Karl passes the buck to the Chair.The Chair and the Staffer, neither of whom
are technical writers, cobble something together as best they can by
blurring over the more controversial parts of the spec, and adding all the
comments from the most vocal of the protesters.
This is then published as a 'working document'.
----- Original Message -----
From: Marcus Carr <firstname.lastname@example.org>
Sent: Monday, February 08, 1999 6:13 PM
Subject: Re: "Clean Specs"
>Lauren Wood wrote:
>> On 8 Feb 99, at 9:14, James Robertson wrote:
>> > Well, has anyone considered employing real, professional technical
>> > authors to write the specifications?
>> As chair of the DOM WG, I (and I think the editors of the specs)
>> would be overjoyed were someone to volunteer the services of a
>> real, professional technical author who could help in the process of
>> getting good specs out the door. However, as has been pointed out
>> by others on this list, this support is difficult to find, as W3C
>> seldom has these resources available.
>Should we assume from this that TBL's day ends with emptying the rubbish
bins and vacuuming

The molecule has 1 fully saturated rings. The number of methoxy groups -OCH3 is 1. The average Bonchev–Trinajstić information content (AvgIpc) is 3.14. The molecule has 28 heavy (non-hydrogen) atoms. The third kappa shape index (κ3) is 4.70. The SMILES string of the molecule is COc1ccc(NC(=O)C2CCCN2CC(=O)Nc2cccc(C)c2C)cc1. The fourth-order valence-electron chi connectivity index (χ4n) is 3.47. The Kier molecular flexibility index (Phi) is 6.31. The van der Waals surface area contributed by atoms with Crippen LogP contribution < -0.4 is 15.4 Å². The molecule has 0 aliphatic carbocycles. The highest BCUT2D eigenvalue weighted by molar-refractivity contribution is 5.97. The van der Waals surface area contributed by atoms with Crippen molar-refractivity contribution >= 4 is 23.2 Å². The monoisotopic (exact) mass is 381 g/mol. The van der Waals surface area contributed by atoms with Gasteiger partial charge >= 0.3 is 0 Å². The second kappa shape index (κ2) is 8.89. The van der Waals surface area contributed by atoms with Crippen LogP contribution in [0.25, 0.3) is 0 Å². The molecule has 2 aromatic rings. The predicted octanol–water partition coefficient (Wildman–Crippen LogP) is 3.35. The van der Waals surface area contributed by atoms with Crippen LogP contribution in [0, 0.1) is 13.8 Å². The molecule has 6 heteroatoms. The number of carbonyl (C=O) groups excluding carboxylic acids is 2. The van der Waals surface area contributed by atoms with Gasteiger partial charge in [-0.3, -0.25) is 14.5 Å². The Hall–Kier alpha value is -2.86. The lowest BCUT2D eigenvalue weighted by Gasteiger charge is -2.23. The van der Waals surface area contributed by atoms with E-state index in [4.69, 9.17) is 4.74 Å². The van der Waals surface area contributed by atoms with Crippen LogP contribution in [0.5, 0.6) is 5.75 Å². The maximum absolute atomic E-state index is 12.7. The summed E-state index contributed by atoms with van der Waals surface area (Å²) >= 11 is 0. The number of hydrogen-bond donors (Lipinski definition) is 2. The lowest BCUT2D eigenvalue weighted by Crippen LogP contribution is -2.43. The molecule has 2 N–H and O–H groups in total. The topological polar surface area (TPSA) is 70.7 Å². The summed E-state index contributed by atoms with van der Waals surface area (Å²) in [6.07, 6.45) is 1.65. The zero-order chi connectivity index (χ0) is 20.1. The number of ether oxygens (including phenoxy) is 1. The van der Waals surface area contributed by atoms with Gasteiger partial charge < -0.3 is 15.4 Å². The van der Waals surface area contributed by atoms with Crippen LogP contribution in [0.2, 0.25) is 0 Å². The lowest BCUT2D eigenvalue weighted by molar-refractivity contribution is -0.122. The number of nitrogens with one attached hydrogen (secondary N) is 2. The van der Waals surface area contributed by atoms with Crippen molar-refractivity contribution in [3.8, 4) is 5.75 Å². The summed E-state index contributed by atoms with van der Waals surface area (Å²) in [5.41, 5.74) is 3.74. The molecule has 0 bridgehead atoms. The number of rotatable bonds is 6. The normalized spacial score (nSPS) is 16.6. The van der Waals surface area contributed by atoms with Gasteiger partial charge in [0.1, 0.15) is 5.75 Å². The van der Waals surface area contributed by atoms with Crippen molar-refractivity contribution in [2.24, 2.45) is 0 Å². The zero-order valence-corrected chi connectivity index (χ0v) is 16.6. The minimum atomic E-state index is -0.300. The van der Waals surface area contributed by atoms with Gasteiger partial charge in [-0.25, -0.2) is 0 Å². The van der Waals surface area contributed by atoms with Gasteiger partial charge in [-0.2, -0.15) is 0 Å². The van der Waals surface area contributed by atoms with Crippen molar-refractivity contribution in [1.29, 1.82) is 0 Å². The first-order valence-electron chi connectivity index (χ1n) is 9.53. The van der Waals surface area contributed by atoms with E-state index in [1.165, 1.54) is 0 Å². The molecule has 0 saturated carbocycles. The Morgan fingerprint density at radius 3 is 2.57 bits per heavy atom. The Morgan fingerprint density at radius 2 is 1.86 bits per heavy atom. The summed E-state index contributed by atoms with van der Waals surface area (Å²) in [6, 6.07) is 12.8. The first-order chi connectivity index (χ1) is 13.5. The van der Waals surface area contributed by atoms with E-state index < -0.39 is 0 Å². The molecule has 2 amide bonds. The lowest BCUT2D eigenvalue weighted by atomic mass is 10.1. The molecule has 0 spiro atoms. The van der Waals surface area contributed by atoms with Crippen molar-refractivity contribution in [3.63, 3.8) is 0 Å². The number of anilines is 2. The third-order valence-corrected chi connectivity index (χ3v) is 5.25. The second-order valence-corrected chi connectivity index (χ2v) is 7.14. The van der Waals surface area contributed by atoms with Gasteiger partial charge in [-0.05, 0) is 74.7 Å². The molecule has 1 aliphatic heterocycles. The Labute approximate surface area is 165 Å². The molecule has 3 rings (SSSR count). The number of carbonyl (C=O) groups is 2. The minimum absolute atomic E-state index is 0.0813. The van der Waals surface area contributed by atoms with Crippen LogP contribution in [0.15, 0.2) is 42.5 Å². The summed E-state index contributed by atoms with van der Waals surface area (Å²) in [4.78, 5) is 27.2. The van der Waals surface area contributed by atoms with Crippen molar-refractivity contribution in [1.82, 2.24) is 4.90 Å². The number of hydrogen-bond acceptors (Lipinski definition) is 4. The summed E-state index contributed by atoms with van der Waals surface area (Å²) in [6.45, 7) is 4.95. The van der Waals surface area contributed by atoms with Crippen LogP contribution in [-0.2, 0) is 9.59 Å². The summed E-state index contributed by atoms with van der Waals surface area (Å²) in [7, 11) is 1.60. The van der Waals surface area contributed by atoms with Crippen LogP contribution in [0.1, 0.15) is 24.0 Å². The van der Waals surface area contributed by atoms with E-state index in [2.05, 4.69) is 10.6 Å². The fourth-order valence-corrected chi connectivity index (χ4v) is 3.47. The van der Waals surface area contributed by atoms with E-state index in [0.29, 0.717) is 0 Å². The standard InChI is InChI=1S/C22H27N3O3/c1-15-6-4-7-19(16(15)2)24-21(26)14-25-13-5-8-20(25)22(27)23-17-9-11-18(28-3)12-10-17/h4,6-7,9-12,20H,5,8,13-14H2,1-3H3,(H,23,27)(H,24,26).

>the office? James' suggestion is right on the money - this shouldn't be
considered to be a
>luxury, it should be an integral part of the process.
>To me, this whole debate taking on the feel of a programmer being thrown to
the mercy of the
>client while the project manager stands by watching. Even if Tim Bray did
have doubts about
>the namespace recommendation (and I have no reason to believe that this is
the case), he (like
>anyone else) feels that he has no option but to defend what we consider to
be at least partly
>"his work". We shouldn't be snarling at Tim and he shouldn't be snarling
back - the whole
>process should be elevated to discussion between the wider community (the
client) and the W3C.
>Obviously Tim's input would be valued (as would that of the programmer),
>dissatisfaction needs to be directed at the organisation. I'm hardly an
expert on the workings
>of the W3C, but it appears that this form of interface doesn't exist.
>The developer community aren't the only victims of the W3C process - it
appears that the lack
>of support results in those who write the recommendations also joining this
hallowed group. If
>the W3C wants to retain ownership (or whatever you want to call it) of the
>they need to provide support for the creators and accept responsibility for
the results. This
>would result in a) discussions related to phrasing and construction of the
>being directed to one trained in the creation of spec documents, and b)
>being directed to an organisation, not an individual who might
(theoretically) have difficulty
>abstracting best practice from satisfaction in the finished product.
>Where's the project manager?
>Marcus Carr email: email@example.com
>Allette Systems (Australia) www: http://www.allette.com.au
>"Everything should be made as simple as possible, but not simpler."
> - Einstein